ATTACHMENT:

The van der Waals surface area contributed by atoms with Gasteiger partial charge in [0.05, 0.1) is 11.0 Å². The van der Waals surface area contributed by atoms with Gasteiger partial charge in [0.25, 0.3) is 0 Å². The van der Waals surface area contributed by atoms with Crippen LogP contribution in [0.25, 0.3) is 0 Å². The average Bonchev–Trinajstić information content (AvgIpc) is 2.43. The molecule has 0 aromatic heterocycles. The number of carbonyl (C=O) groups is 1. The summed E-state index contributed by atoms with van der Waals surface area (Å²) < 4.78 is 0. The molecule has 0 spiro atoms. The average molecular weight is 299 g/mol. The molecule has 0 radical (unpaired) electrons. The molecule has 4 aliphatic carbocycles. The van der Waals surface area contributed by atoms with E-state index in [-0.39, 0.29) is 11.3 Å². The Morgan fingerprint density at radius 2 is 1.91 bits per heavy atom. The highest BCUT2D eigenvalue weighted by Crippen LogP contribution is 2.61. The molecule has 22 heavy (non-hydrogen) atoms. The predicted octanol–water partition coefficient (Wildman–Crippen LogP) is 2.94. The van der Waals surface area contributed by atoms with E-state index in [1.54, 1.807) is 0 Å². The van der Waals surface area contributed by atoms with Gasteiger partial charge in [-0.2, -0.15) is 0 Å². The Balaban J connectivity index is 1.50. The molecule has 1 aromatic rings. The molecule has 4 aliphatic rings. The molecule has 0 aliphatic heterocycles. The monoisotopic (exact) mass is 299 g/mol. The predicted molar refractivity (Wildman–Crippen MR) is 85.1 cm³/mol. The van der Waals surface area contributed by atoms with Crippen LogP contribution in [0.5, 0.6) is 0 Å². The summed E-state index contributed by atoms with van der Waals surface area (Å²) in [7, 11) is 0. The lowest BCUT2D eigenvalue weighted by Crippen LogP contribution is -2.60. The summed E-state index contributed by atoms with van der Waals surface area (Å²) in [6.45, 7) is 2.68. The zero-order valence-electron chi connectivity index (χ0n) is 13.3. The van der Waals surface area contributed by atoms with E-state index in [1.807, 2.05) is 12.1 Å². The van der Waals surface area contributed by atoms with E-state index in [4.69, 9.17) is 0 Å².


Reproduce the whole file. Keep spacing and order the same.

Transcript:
The van der Waals surface area contributed by atoms with Gasteiger partial charge in [0.05, 0.1) is 11.0 Å². The van der Waals surface area contributed by atoms with Gasteiger partial charge in [0.25, 0.3) is 0 Å². The van der Waals surface area contributed by atoms with Crippen LogP contribution in [0.25, 0.3) is 0 Å². The average Bonchev–Trinajstić information content (AvgIpc) is 2.43. The molecule has 0 aromatic heterocycles. The number of carbonyl (C=O) groups is 1. The summed E-state index contributed by atoms with van der Waals surface area (Å²) < 4.78 is 0. The molecule has 0 spiro atoms. The average molecular weight is 299 g/mol. The molecule has 0 radical (unpaired) electrons. The molecule has 4 aliphatic carbocycles. The van der Waals surface area contributed by atoms with E-state index in [-0.39, 0.29) is 11.3 Å². The Morgan fingerprint density at radius 2 is 1.91 bits per heavy atom. The highest BCUT2D eigenvalue weighted by Crippen LogP contribution is 2.61. The molecule has 22 heavy (non-hydrogen) atoms. The predicted octanol–water partition coefficient (Wildman–Crippen LogP) is 2.94. The van der Waals surface area contributed by atoms with E-state index in [1.54, 1.807) is 0 Å². The van der Waals surface area contributed by atoms with Gasteiger partial charge in [-0.2, -0.15) is 0 Å². The Balaban J connectivity index is 1.50. The molecule has 1 aromatic rings. The molecule has 4 aliphatic rings. The molecule has 0 aliphatic heterocycles. The monoisotopic (exact) mass is 299 g/mol. The predicted molar refractivity (Wildman–Crippen MR) is 85.1 cm³/mol. The van der Waals surface area contributed by atoms with Crippen LogP contribution in [0.5, 0.6) is 0 Å². The summed E-state index contributed by atoms with van der Waals surface area (Å²) in [7, 11) is 0. The lowest BCUT2D eigenvalue weighted by Crippen LogP contribution is -2.60. The summed E-state index contributed by atoms with van der Waals surface area (Å²) in [6.45, 7) is 2.68. The zero-order valence-electron chi connectivity index (χ0n) is 13.3. The van der Waals surface area contributed by atoms with E-state index in [1.807, 2.05) is 12.1 Å². The van der Waals surface area contributed by atoms with E-state index in [4.69, 9.17) is 0 Å².